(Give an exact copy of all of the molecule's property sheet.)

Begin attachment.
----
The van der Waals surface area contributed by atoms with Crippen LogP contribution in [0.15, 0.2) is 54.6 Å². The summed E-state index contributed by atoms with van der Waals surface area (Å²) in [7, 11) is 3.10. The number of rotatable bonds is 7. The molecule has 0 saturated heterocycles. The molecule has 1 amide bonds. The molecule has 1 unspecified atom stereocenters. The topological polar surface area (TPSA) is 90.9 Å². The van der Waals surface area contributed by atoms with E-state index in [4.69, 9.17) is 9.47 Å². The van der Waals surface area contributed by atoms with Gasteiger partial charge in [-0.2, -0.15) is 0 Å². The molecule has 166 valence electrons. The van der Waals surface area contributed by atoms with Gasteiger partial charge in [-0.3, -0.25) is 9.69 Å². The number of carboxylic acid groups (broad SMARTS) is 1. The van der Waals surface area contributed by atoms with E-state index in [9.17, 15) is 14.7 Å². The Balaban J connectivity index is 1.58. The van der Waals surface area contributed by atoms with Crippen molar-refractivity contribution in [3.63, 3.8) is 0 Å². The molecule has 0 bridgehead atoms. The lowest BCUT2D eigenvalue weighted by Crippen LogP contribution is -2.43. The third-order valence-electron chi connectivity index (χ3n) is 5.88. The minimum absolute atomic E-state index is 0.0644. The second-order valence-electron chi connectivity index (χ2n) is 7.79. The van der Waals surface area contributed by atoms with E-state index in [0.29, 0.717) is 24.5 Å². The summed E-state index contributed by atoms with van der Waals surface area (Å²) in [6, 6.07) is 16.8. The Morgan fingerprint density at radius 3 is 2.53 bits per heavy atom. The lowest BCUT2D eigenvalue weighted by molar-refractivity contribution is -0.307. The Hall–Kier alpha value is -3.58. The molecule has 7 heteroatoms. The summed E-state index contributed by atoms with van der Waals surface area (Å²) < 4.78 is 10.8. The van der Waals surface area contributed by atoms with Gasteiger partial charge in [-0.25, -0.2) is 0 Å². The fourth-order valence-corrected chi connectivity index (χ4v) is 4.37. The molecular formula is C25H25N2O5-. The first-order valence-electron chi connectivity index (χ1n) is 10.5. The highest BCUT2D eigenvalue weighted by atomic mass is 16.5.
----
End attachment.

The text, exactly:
The van der Waals surface area contributed by atoms with Crippen LogP contribution in [0.15, 0.2) is 54.6 Å². The summed E-state index contributed by atoms with van der Waals surface area (Å²) in [7, 11) is 3.10. The number of rotatable bonds is 7. The molecule has 0 saturated heterocycles. The molecule has 1 amide bonds. The molecule has 1 unspecified atom stereocenters. The topological polar surface area (TPSA) is 90.9 Å². The van der Waals surface area contributed by atoms with E-state index in [4.69, 9.17) is 9.47 Å². The van der Waals surface area contributed by atoms with Gasteiger partial charge in [-0.2, -0.15) is 0 Å². The molecule has 166 valence electrons. The van der Waals surface area contributed by atoms with Gasteiger partial charge in [-0.3, -0.25) is 9.69 Å². The number of carboxylic acid groups (broad SMARTS) is 1. The van der Waals surface area contributed by atoms with E-state index in [9.17, 15) is 14.7 Å². The Balaban J connectivity index is 1.58. The van der Waals surface area contributed by atoms with Crippen molar-refractivity contribution in [3.63, 3.8) is 0 Å². The molecule has 0 bridgehead atoms. The lowest BCUT2D eigenvalue weighted by Crippen LogP contribution is -2.43. The third-order valence-electron chi connectivity index (χ3n) is 5.88. The minimum absolute atomic E-state index is 0.0644. The second-order valence-electron chi connectivity index (χ2n) is 7.79. The van der Waals surface area contributed by atoms with E-state index in [0.29, 0.717) is 24.5 Å². The summed E-state index contributed by atoms with van der Waals surface area (Å²) in [6, 6.07) is 16.8. The Morgan fingerprint density at radius 3 is 2.53 bits per heavy atom. The lowest BCUT2D eigenvalue weighted by molar-refractivity contribution is -0.307. The Hall–Kier alpha value is -3.58. The molecule has 7 heteroatoms. The summed E-state index contributed by atoms with van der Waals surface area (Å²) < 4.78 is 10.8. The van der Waals surface area contributed by atoms with Gasteiger partial charge in [-0.25, -0.2) is 0 Å². The fourth-order valence-corrected chi connectivity index (χ4v) is 4.37. The molecular formula is C25H25N2O5-. The first-order valence-electron chi connectivity index (χ1n) is 10.5. The highest BCUT2D eigenvalue weighted by atomic mass is 16.5.